As a child, I loved the sweet raw carrots we would eat straight from my oma's garden. She would scrub them clean, and we would eat them wet, the green tops dangling, still fragrant with earth. Cooked carrots were not a thing I experienced much in my youth, outside of stews or soups or pot pies. We ate our carrots crunchy. Maybe this is why I never developed a taste for the sugar-glazed carrots that so often appear on holiday tables in the United States. It just seems inappropriate to drench carrots, so sweet in their natural state, with sugar. Gilding the lily, as it were.
But as with so many vegetables, roasting has a transformative effect on the carrot. Sweeter yet, but not sugary. More tender, but not mushy. The flavors and natural sugars refined and concentrated, not leached out by cooking water or hidden in syrup. To me, roasting is the only cooking method that actually improves upon the carrot itself.
Not that the carrot actually needs improving. It's done pretty well on its own. A humble lunchbox staple today, the carrot has a long history, originating probably from wild cultivars in Afghanistan.
The first carrots were found in a range of colors including purple, red, yellow, and white -- but not orange. (These colors -- and shades in between, from deep eggplant to maroon to pale lemon -- are making a comeback today. Look for them in your local farmstand markets.)
Ancient Greeks and Romans developed an appreciation for carrots, believing they contained properties beneficial to health and romantic, er, enthusiasm. By the thirteenth century, carrots were being cultivated in China, Japan, and India.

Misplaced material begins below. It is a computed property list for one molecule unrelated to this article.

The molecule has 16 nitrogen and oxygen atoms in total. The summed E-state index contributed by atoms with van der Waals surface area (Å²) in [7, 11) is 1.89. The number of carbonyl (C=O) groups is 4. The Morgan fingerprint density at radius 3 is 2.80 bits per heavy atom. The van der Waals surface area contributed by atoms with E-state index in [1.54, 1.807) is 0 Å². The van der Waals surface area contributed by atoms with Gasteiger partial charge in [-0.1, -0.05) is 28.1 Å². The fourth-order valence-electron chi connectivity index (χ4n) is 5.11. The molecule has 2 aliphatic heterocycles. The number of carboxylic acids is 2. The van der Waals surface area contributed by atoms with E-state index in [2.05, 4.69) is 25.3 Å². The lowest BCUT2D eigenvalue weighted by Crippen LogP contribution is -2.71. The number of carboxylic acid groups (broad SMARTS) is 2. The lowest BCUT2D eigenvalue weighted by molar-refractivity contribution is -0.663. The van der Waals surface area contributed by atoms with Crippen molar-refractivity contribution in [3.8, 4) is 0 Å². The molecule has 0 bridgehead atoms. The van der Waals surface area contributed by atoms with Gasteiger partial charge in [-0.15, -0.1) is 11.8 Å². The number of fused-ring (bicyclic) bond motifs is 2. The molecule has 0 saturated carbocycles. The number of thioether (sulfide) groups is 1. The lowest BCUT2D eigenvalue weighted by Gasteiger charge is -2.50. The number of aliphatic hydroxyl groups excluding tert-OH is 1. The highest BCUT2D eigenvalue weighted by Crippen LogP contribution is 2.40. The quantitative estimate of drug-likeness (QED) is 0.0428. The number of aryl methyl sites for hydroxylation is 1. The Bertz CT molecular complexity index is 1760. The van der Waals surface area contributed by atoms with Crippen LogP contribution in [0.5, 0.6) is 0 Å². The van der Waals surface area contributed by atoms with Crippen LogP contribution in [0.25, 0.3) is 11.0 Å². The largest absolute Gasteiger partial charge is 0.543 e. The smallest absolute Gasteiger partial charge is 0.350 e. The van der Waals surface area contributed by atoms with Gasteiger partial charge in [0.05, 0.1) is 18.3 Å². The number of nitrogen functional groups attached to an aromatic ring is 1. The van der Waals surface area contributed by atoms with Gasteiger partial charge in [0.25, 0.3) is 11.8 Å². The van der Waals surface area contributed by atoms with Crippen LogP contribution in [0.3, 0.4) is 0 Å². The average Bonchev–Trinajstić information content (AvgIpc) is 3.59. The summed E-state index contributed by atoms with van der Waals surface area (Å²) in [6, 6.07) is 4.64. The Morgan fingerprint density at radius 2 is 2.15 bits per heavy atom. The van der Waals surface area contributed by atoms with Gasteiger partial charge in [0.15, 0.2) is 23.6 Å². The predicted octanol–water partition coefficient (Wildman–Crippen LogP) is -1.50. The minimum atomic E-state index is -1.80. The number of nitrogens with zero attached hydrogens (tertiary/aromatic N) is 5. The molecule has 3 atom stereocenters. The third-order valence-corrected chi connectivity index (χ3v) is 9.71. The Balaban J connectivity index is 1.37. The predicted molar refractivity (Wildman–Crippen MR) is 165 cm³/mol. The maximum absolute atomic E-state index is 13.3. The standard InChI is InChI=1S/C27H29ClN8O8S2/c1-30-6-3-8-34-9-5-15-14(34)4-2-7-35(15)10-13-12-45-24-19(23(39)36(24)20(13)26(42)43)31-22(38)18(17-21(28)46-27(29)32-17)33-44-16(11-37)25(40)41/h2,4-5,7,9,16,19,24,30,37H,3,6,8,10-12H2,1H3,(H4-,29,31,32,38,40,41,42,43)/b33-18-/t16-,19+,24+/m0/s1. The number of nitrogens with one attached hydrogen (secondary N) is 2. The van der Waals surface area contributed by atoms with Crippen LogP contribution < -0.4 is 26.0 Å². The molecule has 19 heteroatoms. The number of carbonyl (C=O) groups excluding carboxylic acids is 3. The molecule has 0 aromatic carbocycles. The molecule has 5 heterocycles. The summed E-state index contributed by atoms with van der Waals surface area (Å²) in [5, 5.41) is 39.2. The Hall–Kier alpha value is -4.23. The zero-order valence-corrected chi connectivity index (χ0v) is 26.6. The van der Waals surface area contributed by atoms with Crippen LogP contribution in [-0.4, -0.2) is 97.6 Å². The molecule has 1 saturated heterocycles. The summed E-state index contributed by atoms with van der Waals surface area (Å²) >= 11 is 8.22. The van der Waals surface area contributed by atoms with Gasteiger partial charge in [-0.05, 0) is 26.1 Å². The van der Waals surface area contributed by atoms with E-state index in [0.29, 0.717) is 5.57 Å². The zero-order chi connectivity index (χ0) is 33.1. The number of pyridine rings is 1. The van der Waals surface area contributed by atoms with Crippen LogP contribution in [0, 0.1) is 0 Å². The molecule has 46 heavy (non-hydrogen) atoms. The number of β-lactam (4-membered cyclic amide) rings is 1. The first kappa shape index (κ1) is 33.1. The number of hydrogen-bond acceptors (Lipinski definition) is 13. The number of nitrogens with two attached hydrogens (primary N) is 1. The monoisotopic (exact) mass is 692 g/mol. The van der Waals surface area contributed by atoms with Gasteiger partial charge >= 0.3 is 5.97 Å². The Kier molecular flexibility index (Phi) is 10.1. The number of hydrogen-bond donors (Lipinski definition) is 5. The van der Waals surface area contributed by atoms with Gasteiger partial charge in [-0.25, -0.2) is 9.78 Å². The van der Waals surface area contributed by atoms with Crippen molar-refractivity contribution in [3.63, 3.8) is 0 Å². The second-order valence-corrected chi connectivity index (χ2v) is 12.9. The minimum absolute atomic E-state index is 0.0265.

The orange carrot we know today didn't come along until sometime during the 1500s, and we can thank the Dutch for that incarnation. Conceived as something of a novelty to venerate the Dutch royal family, that is, the House of Orange, Dutch farmers cross-bred yellow and red carrots and the rest is history.
Loaded with carotenoids, carrots are also an excellent source of vitamin A. Plus, they contain fiber; vitamins C, K, and B6; manganese; folate; iron; copper; and potassium. They contain no fat or cholesterol and are considered low in sodium.
Sweet, savory, and tangy with citrus -- this is one of my favorite ways to prepare carrots as a side dish, and, not coincidentally, it's also one of the easiest!
Try these roasted carrots alongside any kind of grilled meat or poultry, and if you have any left over, dice them up and add them to a batch of couscous or rice for color and flavor.
Roasted Carrots with Cumin and Lime
- 8 carrots, washed and peeled
- 1/2 lime, cut into wedges
- 2 tablespoons olive oil
- 1/2 teaspoon ground cumin
- 2 cloves garlic, minced
- Kosher salt and freshly ground black pepper
- Lime wedges to garnish
Preheat oven to 425 degrees F. Line a baking sheet with aluminum foil and spray with nonstick cooking spray.
Cut carrots in half and quarter each half lengthwise. Place carrot pieces in a large mixing bowl and squeeze lime juice over. Drizzle with olive oil and sprinkle with cumin, minced garlic, and salt and pepper to taste. Toss well to coat evenly. Pour carrots out onto baking sheet in a single layer and roast at 425 degrees for 20 to 30 minutes or until tender when pierced with a fork. Using a broad spatula, turn carrots over halfway through roasting
Serve with lime wedges, if desired.
Makes 4 to 6 servings
This recipe is submitted for the Vegetables, Beautiful Vegetables 2008 event. Interested in submitting a recipe of your own or viewing the round-up? Check it out!